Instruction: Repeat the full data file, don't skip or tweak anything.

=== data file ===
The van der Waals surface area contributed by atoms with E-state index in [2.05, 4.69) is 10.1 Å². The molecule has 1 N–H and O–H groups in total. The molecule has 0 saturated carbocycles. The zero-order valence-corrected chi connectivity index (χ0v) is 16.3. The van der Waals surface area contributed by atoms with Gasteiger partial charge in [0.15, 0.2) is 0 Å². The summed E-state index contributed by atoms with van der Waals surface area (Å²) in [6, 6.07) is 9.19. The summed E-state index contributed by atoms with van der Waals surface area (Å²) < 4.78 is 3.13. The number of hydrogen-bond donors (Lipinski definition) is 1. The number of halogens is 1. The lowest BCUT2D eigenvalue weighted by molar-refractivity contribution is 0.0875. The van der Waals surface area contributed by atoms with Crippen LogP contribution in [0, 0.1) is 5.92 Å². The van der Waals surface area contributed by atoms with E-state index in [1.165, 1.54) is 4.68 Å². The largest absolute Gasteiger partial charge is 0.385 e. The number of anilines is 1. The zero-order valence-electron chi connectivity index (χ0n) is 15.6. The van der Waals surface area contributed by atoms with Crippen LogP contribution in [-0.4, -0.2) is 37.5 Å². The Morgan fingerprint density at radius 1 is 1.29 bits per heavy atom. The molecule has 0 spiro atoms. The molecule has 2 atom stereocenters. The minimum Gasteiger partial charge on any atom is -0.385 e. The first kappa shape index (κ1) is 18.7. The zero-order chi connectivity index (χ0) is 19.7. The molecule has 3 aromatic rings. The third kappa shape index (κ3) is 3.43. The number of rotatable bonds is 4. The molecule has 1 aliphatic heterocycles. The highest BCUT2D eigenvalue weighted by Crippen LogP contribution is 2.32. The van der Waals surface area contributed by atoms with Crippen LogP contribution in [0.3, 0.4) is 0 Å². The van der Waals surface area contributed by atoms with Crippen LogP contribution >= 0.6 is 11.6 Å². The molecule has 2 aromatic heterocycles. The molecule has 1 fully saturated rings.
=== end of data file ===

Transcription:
The van der Waals surface area contributed by atoms with E-state index in [2.05, 4.69) is 10.1 Å². The molecule has 1 N–H and O–H groups in total. The molecule has 0 saturated carbocycles. The zero-order valence-corrected chi connectivity index (χ0v) is 16.3. The van der Waals surface area contributed by atoms with Gasteiger partial charge in [0.15, 0.2) is 0 Å². The summed E-state index contributed by atoms with van der Waals surface area (Å²) in [6, 6.07) is 9.19. The summed E-state index contributed by atoms with van der Waals surface area (Å²) < 4.78 is 3.13. The number of hydrogen-bond donors (Lipinski definition) is 1. The number of halogens is 1. The lowest BCUT2D eigenvalue weighted by molar-refractivity contribution is 0.0875. The van der Waals surface area contributed by atoms with Crippen LogP contribution in [0, 0.1) is 5.92 Å². The van der Waals surface area contributed by atoms with E-state index in [1.165, 1.54) is 4.68 Å². The largest absolute Gasteiger partial charge is 0.385 e. The number of anilines is 1. The zero-order valence-electron chi connectivity index (χ0n) is 15.6. The van der Waals surface area contributed by atoms with Crippen LogP contribution in [-0.4, -0.2) is 37.5 Å². The Morgan fingerprint density at radius 1 is 1.29 bits per heavy atom. The molecule has 0 spiro atoms. The molecule has 2 atom stereocenters. The minimum Gasteiger partial charge on any atom is -0.385 e. The first kappa shape index (κ1) is 18.7. The zero-order chi connectivity index (χ0) is 19.7. The molecule has 3 aromatic rings. The third kappa shape index (κ3) is 3.43. The number of rotatable bonds is 4. The molecule has 1 aliphatic heterocycles. The highest BCUT2D eigenvalue weighted by Crippen LogP contribution is 2.32. The van der Waals surface area contributed by atoms with Crippen LogP contribution in [0.3, 0.4) is 0 Å². The van der Waals surface area contributed by atoms with Crippen LogP contribution >= 0.6 is 11.6 Å². The molecule has 2 aromatic heterocycles. The molecule has 1 fully saturated rings.